Step away from my personal space sir!

Posted on October 28, 2013

I am a big fan of the police.  Especially if someone is trying to break into my house or steal from me.  The only caveat to this is when they are pulling me over for a traffic stop.  A few weeks ago an officer was riding my bumper and I turned into a grocery store.  It was my feeble attempt at acting like I was already pulling in to the store.  I wasn’t speeding and I’m still not quite sure why he pulled me over.  All I can tell you is he was INTENSE.

He began yelling right when I stepped out of the car.  He spun me around and demanded that the healthy, seaweed drink in the front seat of the car was Vodka.  My mother gave me that drink because she wants me to be healthy.  He didn’t believe me until he had frisked me, completely violating my privacy.  He then smelled the bottle and declared that it indeed was a seaweed drink.  He then let me go with a smile and a wave.  It was awkward and more than a little frustrating.

I was pretty furious, but I held my emotions in check because I decided long ago that I would do just about anything in order to stay out of jail (until my daughters start dating, then I will be ready for prison ministry).  It was direct result of a boundary that I set up a long time ago. I decided that any time I had an opportunity to get in trouble I wouldn’t take it.  It’s important that you figure out where your boundaries are before you actually need them.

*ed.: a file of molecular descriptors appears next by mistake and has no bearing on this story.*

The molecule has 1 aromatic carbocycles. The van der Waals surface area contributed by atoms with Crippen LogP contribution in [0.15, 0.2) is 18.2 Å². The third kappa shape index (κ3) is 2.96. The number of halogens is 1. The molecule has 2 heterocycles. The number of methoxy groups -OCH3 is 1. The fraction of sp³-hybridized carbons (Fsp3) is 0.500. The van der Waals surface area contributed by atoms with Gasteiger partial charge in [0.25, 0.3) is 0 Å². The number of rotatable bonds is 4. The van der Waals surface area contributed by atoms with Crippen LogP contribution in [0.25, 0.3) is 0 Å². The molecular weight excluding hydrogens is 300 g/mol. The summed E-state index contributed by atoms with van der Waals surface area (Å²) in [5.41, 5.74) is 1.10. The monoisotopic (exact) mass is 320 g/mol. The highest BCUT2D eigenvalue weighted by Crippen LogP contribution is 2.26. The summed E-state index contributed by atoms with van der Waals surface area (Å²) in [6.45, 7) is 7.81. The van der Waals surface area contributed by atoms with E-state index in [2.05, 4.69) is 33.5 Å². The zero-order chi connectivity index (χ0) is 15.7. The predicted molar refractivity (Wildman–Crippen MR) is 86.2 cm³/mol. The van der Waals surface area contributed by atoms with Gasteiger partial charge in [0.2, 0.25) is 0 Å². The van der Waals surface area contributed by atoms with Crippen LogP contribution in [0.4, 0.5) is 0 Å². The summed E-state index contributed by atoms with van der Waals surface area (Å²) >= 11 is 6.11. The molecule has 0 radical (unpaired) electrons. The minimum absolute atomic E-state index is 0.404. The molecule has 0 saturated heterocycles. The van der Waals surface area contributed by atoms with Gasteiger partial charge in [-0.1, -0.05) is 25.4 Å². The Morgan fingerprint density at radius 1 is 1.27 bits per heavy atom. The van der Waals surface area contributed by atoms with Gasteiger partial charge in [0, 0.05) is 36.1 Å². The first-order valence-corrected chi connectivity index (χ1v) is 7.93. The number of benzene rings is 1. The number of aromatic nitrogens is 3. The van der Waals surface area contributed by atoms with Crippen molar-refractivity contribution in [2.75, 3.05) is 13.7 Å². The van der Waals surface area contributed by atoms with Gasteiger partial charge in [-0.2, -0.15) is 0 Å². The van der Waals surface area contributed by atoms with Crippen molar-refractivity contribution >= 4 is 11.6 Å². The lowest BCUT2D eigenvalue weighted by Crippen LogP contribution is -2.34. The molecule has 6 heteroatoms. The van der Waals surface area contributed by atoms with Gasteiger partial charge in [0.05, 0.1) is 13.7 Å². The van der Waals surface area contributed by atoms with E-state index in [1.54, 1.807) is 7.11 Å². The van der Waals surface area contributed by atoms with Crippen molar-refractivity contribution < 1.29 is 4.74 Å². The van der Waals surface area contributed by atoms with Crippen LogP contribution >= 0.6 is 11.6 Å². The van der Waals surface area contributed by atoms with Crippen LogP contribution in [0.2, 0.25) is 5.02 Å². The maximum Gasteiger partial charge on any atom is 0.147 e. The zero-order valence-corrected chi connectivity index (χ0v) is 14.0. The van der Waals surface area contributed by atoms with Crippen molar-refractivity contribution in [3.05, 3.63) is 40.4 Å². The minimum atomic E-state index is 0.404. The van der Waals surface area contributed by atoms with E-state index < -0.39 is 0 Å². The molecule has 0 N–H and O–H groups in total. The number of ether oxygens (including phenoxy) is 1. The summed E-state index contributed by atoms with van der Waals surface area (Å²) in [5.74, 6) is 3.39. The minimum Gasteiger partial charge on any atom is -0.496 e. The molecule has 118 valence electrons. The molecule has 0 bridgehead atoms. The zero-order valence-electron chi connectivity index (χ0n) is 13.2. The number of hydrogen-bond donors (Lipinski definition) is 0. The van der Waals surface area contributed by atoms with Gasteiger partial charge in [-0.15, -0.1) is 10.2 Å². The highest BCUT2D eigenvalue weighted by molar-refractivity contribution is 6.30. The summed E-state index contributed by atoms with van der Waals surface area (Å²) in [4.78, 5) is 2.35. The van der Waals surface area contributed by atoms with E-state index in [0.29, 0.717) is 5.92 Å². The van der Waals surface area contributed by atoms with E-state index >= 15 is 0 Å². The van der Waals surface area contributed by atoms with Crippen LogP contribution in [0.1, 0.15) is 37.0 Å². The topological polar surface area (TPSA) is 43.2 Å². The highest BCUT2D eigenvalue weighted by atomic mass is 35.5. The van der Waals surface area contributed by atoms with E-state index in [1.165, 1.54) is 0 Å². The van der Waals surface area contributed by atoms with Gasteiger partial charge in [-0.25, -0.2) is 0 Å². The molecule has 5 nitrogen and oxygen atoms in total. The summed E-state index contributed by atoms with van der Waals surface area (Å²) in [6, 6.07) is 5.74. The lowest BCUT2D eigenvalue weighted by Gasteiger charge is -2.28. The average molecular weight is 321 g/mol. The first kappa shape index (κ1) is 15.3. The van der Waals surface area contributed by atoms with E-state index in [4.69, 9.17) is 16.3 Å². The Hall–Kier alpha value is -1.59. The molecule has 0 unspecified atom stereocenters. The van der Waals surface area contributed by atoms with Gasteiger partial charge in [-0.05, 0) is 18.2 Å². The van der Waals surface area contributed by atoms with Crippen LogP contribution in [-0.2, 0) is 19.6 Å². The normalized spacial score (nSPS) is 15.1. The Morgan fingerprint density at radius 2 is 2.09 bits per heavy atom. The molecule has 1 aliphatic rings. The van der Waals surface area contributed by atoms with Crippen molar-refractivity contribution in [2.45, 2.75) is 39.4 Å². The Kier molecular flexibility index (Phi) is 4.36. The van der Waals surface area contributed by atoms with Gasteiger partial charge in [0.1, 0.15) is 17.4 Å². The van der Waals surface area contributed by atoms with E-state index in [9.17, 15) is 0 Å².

You have to know your limits and let your limits be known.

  • You can’t set good boundaries if you don’t know where you stand.
  • Identify your physical, emotional, mental and spiritual limits.
  • Ask yourself, “What can I tolerate and accept VS what makes me feel uncomfortable or stressed.”

This will help you develop consequences for when someone breaks your boundaries.  Boundaries with no consequences aren’t boundaries at all.

Here’s some starter boundary statements to get you started:

  • Anger – “You may not continue to yell at me.  if you do, I will leave the room and end this conversation.”
    • Just make sure you don’t scream this phrase at them.
  • Pressure – “I have a policy of not making snap decisions.  I need time to think and reflect on what I need to do.  If you need an immediate answer it will have to be no.”
  • Criticism –  “It’s not okay with me for you to make comments about my weight.  Please stop.  If you don’t stop I won’t be able to continue this conversation.”
  • Extra Commitments – “Although this is an important issue to me, I must decline your request for help at this time. Or, I need to honor the needs of my family first.”
  • Money – “I won’t be lending you any more money.  I care about you and you need to take responsibility for yourself.”

Take a deep breath.  You can do this.  Start compiling a list of boundaries that you need to set and start small.

Watch more on this at  How To Hug A Vampire Part 3.

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